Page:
Object name: NGC5584

Designation(s): NGC5584,

NGC 5584 is a rather low surface brightness galaxy in western Virgo 80 to 90 million light-years distant that is just about on the celestial equator. It is another spiral that at first appears rather normal then on second look is rather strange. The northern third is mostly a flocculent spiral in that the arm structure is just a bunch of bright knots in no real pattern. The lower two-thirds has spiral arms but they are strange. The northern arm coming from the core is indistinct and rapidly widens into just a bright region that has little structure. The southern arm is normal looking but then curves north becoming the disorganized jumble that is the northern part of the galaxy. A second southern arm stars from between the two arms and other arms begin and end apparently at random locations. One object I took to be a star knot near the southernmost end of the galaxy is listed in NED as a separate galaxy but with a redshift very similar to NGC 5584. I can't see it as anything but a star knot in the galaxy but it is shown on the annotated image. It was discovered by William Temple but the date is lost to history. It was also seen by Edward Barnard on July 27, 1881.

Conditions were very poor for transparency the night this was taken. The image doesn't begin to go as deep as normal. Still, it shows some rather distant and obviously very big and bright galaxies and quasars. One object puzzles me. It is listed at NED as a Rejected Quasar Candidate (RQC on the annotated image). It is southeast of NGC 5584. It shows a photographic redshift of 2.885 which would put it's look back time at over 11 billion years. Seeing something at that distance would seem to require something as bright as a quasar yet it is not one. I can only think the photographic redshift is quite wrong for some reason. Note it is the faint starlike object just west (right) of a much brighter star. The two are only a couple seconds of arc apart so it is difficult to see them as separate objects. Southeast of it is GAMA 744799 which NED lists both as a Seyfert 1 galaxy and a quasar at 4 billion light-years. I didn't think a galaxy could be both at once so not sure what the significance of this is. NELG refers to a narrow emission line galaxy and ELG just an emission line galaxy (normal line width)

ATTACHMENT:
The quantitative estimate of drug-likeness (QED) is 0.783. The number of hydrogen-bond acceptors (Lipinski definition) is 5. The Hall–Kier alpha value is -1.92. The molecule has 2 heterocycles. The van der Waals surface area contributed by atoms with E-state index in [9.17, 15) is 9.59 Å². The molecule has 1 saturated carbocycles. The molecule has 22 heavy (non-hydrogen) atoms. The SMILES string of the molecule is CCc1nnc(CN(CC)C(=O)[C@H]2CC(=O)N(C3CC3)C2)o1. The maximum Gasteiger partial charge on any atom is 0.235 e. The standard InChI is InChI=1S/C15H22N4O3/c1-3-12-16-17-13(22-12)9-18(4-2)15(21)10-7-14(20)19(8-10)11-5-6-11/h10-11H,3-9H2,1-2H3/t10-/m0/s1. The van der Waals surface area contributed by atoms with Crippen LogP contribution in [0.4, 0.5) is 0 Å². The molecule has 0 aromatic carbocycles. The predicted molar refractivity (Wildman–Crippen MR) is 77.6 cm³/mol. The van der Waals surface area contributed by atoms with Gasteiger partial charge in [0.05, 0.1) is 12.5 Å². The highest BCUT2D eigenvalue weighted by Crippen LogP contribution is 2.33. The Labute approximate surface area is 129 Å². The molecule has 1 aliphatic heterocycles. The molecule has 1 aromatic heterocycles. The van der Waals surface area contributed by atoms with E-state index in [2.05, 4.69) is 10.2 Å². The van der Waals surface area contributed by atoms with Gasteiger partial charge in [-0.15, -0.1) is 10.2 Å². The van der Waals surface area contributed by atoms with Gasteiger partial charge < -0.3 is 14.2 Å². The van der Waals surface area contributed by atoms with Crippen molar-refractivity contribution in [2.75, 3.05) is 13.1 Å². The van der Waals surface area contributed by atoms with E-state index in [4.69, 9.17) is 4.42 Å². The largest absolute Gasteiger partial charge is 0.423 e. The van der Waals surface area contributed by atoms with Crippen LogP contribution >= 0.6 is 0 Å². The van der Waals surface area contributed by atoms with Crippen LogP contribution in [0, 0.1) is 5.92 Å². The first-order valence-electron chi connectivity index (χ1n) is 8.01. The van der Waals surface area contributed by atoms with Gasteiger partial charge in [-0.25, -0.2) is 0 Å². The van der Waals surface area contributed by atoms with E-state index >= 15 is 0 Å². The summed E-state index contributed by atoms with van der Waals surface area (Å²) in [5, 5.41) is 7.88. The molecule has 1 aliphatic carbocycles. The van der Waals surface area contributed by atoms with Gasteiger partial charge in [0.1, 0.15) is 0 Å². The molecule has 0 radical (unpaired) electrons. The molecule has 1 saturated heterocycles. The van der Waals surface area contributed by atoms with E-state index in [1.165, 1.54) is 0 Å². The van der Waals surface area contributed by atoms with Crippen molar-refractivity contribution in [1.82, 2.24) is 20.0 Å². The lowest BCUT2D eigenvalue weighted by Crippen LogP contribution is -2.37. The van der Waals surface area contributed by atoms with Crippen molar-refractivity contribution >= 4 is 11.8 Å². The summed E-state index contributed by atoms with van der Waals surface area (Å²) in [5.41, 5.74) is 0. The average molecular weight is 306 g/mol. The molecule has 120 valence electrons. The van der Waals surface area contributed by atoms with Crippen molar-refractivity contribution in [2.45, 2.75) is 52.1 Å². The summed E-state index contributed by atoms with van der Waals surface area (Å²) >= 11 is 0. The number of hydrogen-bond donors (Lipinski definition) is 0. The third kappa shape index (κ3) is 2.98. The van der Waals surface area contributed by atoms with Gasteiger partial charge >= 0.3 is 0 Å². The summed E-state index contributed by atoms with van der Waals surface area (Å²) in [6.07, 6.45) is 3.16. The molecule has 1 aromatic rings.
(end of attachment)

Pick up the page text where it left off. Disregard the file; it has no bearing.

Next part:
One asteroid is in the image. Note how the trail fades as it moves to the northwest. Even at its brightest, it is much fainter than an 18th magnitude asteroid normally appears in my images. This shows how conditions started poor then went downhill during the image capture. My usual routine is to catch objects when near the meridian. This gives me time to catch 1 red, green and blue frame along with two luminance frames then flip to the other side of the meridian and take the same 5 frames in reverse order. But after the two luminance frames on the west side, I stopped and took the remaining three color frames another night. I should have redone the luminance but that night wasn't a lot better than the first one so didn't bother.

14" LX200R @ f/10, L=4x10' RGB=2x10', STL-11000XM, Paramount ME